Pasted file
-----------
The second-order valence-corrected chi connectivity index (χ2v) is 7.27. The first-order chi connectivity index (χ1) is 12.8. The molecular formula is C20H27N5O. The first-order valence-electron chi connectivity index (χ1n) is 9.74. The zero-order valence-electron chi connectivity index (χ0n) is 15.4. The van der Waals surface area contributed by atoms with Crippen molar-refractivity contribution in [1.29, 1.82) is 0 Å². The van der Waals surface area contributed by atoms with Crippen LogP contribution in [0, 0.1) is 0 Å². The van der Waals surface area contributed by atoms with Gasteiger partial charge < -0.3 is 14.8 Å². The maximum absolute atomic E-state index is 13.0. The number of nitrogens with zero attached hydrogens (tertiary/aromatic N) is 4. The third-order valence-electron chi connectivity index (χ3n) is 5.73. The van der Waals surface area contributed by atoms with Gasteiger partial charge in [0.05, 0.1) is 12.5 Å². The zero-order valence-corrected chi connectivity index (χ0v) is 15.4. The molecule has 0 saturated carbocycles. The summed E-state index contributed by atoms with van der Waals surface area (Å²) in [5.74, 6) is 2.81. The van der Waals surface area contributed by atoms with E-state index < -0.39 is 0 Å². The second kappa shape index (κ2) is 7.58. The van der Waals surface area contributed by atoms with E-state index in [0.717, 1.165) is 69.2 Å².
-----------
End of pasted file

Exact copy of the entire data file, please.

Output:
The second-order valence-corrected chi connectivity index (χ2v) is 7.27. The first-order chi connectivity index (χ1) is 12.8. The molecular formula is C20H27N5O. The first-order valence-electron chi connectivity index (χ1n) is 9.74. The zero-order valence-electron chi connectivity index (χ0n) is 15.4. The van der Waals surface area contributed by atoms with Crippen molar-refractivity contribution in [1.29, 1.82) is 0 Å². The van der Waals surface area contributed by atoms with Crippen LogP contribution in [0, 0.1) is 0 Å². The van der Waals surface area contributed by atoms with Gasteiger partial charge < -0.3 is 14.8 Å². The maximum absolute atomic E-state index is 13.0. The number of nitrogens with zero attached hydrogens (tertiary/aromatic N) is 4. The third-order valence-electron chi connectivity index (χ3n) is 5.73. The van der Waals surface area contributed by atoms with Gasteiger partial charge in [0.05, 0.1) is 12.5 Å². The zero-order valence-corrected chi connectivity index (χ0v) is 15.4. The molecule has 0 saturated carbocycles. The summed E-state index contributed by atoms with van der Waals surface area (Å²) in [5.74, 6) is 2.81. The van der Waals surface area contributed by atoms with E-state index < -0.39 is 0 Å². The second kappa shape index (κ2) is 7.58. The van der Waals surface area contributed by atoms with E-state index in [0.717, 1.165) is 69.2 Å².